17. One of the reasons I checked into this site today was because of the story in Monday’s star on launching Toronto as a green city. Typically, I find the Star’s stories on green urbanism little more than empty rhetoric that is more than negated by the “unwritten” messages it communicates. (And today’s story about green city had a full page car ad opposite it.) But what was interesting about the gist of today’s Star story is that the reporter at least had the gumption to interview some environmental experts who ackowledged some of the green things going on in Toronto (other than the recycling program) were some interesting things that were basically at the pilot project stage but little more than that. Some of the things being proposed by the City under the green banner are I think a step in the right direction and are sure to make some Torontonians feel warm and fuzzy. But the fact is that these measures fall far short of what’s needed to make this the most environmentally friendly city in the world. Years of incredibly wasteful land-use planning across the greater toronto area has resulted in a low-density mess that is almost impossible to service by transit. I will give Mayor Miller the benefit of the doubt that he wants to do the right things…but I can’t help but think that encouraging more people to buy low-flush toilets and more energy-efficient air conditioning units (God forbid we should ever have to do without air conditionning altogether since that would really be too painful) is not going to cut it.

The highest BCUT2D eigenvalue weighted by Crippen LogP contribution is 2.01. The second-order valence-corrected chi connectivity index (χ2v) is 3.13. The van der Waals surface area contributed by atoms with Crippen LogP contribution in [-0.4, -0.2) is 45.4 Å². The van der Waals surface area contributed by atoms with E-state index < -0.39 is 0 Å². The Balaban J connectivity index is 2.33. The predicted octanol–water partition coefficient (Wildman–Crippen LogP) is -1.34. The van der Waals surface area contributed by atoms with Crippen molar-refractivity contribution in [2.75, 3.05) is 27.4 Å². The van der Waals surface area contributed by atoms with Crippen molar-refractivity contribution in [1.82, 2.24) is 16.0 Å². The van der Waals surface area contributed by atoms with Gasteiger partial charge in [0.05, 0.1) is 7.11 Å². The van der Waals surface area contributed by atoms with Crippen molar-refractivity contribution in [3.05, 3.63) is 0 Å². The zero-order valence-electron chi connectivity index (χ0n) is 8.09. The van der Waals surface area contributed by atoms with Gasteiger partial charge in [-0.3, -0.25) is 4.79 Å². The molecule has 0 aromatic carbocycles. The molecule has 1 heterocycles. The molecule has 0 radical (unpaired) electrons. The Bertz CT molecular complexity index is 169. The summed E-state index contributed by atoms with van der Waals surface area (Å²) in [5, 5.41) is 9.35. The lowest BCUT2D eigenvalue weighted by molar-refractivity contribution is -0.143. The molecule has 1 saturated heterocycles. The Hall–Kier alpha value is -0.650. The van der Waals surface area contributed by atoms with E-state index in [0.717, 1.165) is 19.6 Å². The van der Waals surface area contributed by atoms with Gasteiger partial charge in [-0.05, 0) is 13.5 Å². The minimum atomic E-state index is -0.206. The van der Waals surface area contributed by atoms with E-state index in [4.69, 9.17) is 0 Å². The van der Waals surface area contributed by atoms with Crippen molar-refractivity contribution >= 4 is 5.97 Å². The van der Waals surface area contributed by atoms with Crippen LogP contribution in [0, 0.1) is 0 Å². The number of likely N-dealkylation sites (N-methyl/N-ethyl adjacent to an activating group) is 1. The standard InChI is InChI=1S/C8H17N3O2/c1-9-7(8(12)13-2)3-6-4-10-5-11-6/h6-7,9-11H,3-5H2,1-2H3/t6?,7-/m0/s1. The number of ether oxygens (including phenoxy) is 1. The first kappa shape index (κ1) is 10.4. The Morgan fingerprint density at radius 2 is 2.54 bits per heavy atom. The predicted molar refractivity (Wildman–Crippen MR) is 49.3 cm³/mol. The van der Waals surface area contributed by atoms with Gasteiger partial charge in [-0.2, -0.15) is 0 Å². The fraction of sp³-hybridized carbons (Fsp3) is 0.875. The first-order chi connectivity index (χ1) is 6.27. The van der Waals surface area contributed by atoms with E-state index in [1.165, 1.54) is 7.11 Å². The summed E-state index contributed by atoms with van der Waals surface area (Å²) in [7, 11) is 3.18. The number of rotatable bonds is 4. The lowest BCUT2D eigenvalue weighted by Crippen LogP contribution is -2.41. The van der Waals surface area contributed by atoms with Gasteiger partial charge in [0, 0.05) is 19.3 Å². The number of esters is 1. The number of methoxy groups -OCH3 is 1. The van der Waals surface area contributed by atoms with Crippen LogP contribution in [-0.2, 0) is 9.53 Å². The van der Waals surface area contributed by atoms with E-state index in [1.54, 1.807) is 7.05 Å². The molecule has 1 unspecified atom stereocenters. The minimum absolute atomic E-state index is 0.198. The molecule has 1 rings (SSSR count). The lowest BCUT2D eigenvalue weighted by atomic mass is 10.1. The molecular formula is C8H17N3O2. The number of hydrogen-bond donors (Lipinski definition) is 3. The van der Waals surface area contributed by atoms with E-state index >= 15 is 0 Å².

I do think that Miller is a better mayor than Lastman (slightly better) but I do agree with Jeff’s comment that Miller’s boosterism on a green toronto is similar to Lastman’s, albeit on a different topic. (In any case, they both often talk about a “world-class city”, whatever that’s supposed to mean.)

    Regarding Clara’s comment that politicians are not magicians, Clara you are so right. They aren’t — which is why people should be looking closely at what they are doing rather than just accepting what their PR flacks are telling us.